08 Jul My Thoughts on Malcolm X
My Thoughts on Malcolm X
My Thoughts on Malcolm X
I have been asked by several people, over the course of this last month, about Malcolm X, many of them requesting my personal opinion of the man.
It is difficult to put into words what Malcolm meant to me. His teachings were brilliant, his arguments forceful yet nuanced, but it was his life and his perception of himself and the importance of pride in one’s self that had the deepest impact on me.
Muslims today make Malcolm part of their identity, generally they understand this through the cultural structures found in the African-American imagination, combining Malcolm X with hip-hop, Mos Def and Lupe, beards, radical political maxims from the developing world, and other various cultural associations which are designed to create a cultural imagination that is distinctly non-white, which makes Malcolm a logical pillar for the modern Muslim identity. The fact that African-American Muslims make such a sizable portion of the American Muslim population simply crystallizes this aspect of American Muslim youth culture.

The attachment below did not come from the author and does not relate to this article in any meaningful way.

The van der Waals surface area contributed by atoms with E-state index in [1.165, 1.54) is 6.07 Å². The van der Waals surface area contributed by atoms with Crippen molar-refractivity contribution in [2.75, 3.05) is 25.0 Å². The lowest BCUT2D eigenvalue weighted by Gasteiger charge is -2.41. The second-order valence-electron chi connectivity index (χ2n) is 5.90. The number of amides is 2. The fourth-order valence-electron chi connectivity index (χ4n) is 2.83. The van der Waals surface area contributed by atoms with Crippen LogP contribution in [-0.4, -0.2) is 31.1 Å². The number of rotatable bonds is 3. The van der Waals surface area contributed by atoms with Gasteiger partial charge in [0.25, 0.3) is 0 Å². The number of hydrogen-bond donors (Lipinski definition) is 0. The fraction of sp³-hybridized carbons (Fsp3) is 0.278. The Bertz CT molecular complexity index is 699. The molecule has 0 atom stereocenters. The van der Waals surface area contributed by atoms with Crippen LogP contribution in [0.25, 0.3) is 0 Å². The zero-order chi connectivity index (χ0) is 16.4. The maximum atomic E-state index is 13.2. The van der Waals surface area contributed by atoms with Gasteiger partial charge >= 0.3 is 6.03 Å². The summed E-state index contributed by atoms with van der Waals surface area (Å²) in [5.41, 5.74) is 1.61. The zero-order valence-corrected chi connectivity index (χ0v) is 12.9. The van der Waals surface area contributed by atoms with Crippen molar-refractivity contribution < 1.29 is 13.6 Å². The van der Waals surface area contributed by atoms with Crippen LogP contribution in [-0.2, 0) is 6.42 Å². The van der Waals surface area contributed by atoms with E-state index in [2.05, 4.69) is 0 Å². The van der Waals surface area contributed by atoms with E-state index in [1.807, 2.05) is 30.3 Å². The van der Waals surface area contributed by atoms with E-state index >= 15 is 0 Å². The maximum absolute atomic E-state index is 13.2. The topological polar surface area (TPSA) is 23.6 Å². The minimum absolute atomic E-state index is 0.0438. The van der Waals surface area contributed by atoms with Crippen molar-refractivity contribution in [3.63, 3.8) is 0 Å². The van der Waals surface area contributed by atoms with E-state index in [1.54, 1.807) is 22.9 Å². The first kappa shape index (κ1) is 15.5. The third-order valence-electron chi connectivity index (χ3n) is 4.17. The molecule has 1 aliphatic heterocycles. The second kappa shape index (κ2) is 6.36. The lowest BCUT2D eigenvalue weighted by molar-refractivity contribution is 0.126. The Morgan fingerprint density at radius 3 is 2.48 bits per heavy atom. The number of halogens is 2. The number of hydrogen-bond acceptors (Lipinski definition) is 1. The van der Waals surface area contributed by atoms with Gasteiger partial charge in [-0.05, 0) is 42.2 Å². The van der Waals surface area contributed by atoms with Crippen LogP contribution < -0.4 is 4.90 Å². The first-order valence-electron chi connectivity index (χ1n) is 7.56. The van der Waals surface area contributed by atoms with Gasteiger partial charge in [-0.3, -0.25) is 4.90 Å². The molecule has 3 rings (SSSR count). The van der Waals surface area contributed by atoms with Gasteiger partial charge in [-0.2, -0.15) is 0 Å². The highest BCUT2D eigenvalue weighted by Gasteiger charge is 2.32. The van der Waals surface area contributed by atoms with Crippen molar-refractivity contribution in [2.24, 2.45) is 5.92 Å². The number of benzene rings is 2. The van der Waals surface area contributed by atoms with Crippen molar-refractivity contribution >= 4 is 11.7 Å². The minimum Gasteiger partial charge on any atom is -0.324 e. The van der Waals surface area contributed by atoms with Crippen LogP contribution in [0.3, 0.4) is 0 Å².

This created a particular problem for myself. I do not look Arab, although I am, I am not a rev/convert, either, so I did not have people who had a stake in including me within the Muslim community. By looking the way I do, and by occupying an odd societal position, in my mind, I could not take on the trappings of this cultural process. I was lost.